Black Tupelo – The Other Red Tree

“Autumn paints in colors that summer has never seen” – Author unknown

We are coming up on Fall Foliage Week and the time of the year that we get to celebrate all the colors of fall.  For many of us this means watching our trees turn hues of red, orange, and yellow.  There are many trees that offer great red fall color but nothing compares to the Black Tupelo (Nyssa sylvatica).

Now I am sure that many of you are scratching your head and wondering why you  have never heard of this tree.  Black Tupelo is a regionally native tree that can reach about 30’-50’ tall and half that in spread.  It is a good choice for damp/wet locations and is tolerant of clay soils.  It does produce fruit but the tree is dioecious meaning the tree is either male or female.  The fruit are small and most of the time birds eat all of them before they drop.  Not to mention you need a male tree to pollinate and the chances are no one in your neighborhood has one.  Michael Dirr calls it one of the top five shade trees for fall color.  Leaves turn a kaleidoscope of red, yellow and orange in the fall and is a true show stopper.  I would go as far to say the red fall color is superior to the over-planted Autumn Blaze Maple.  So why are we not seeing more of this tree or is it too good to be true?

Black Tupelo has been classified as a slow growing tree and a reputation that it is difficult to transplant.  However, some new publications are showing that it is a moderate growing tree after the first year in the ground.  The trade off for fast growing trees tend to be a weaker wood and prone to limb breakage (think silver maples and cottonwood).  Slower to moderate growing trees have stronger wood and are usually less prone to limb breakage.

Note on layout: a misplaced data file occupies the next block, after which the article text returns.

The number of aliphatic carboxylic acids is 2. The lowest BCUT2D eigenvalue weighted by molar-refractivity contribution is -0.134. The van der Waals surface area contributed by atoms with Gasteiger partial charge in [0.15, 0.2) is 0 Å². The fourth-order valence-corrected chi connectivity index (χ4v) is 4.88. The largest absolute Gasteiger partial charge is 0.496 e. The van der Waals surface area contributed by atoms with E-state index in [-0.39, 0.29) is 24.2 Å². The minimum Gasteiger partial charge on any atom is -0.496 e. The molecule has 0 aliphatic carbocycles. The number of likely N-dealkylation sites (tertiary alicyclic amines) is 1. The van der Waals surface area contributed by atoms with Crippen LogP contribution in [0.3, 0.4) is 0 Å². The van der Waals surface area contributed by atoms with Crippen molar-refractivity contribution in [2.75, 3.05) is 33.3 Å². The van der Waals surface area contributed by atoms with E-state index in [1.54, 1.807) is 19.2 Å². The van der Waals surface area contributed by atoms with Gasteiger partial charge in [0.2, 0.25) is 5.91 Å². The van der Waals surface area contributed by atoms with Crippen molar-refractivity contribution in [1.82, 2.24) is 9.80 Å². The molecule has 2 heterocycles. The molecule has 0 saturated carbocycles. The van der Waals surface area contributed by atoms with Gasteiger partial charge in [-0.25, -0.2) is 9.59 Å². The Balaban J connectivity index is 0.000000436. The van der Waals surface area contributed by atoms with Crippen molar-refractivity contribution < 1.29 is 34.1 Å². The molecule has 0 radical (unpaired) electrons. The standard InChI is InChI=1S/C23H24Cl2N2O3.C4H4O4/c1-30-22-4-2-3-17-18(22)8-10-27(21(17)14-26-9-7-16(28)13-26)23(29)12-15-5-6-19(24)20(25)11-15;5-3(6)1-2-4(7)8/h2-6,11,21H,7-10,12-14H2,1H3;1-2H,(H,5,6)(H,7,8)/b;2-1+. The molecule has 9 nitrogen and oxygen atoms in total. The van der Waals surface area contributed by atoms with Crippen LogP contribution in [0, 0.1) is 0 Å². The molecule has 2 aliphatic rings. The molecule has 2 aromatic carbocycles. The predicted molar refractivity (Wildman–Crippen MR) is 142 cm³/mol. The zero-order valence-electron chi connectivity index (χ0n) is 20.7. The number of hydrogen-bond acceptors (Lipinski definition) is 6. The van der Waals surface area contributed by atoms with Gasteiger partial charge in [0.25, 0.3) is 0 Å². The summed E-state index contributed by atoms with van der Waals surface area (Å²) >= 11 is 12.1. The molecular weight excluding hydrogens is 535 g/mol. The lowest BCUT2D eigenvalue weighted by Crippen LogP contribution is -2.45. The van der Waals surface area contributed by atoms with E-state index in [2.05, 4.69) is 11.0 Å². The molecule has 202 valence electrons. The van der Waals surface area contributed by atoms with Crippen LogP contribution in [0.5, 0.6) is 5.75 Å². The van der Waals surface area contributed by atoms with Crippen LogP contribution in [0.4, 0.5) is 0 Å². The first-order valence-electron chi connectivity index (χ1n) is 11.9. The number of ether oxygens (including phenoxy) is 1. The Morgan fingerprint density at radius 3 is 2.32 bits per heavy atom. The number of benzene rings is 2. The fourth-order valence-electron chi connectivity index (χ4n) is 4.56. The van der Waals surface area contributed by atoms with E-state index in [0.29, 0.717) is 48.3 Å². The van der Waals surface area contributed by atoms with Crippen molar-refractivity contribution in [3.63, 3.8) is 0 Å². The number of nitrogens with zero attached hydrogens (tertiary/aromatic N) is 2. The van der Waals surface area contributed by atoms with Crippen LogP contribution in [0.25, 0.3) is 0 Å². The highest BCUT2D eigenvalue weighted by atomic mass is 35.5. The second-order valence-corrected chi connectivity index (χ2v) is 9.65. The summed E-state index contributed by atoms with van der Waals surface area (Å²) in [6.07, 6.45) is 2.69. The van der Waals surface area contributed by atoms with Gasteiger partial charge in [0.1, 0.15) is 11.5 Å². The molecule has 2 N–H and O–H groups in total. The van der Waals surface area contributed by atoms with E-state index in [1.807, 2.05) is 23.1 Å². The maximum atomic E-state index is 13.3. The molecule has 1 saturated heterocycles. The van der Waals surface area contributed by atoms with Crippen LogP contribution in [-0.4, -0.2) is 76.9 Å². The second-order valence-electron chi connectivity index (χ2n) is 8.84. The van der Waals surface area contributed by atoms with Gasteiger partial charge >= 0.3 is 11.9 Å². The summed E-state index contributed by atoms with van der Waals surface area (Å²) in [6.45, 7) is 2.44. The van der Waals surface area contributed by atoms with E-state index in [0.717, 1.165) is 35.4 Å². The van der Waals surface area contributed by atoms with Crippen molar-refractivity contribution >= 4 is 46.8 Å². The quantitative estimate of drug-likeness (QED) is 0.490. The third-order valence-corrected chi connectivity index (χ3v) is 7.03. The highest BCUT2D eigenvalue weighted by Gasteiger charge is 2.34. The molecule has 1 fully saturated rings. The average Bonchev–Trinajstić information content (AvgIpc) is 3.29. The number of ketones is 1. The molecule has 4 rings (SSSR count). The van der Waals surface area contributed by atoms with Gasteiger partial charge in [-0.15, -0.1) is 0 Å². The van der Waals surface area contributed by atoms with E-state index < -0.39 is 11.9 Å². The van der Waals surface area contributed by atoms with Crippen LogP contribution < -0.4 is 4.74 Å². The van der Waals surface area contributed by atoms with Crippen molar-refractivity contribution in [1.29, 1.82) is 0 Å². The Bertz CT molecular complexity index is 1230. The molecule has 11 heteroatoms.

Why settle for a tree that is overplanted when you could plant the extraordinary?  If you are in the market for a new tree this should be on your short list.

More information can be found here:

Scott Evans
Scott Evans is a horticulture assistant with Nebraska Extension in Douglas-Sarpy Counties. A certified arborist through International Society of Arboirculture and Nebraska Arborist Association. Scott is also Tree Risk Assessment Qualified through ISA. Scott co-leads the Master Gardener program in Douglas & Sarpy counties. Along with volunteer management he provides his expertise with disease and insect identification, lawn and landscape weed management, plant health, and I.P.M. practices. He also enjoys growing many houseplants ranging from African violets to cacti and succulents. Scott has two Bachelors of Science, one in Biology (emphasis in Botany, Ecology and Environmental Science) and second in Environmental Geology from Northwest Missouri State University. He earned his Master of Agriculture from the University of Nebraska-Lincoln.

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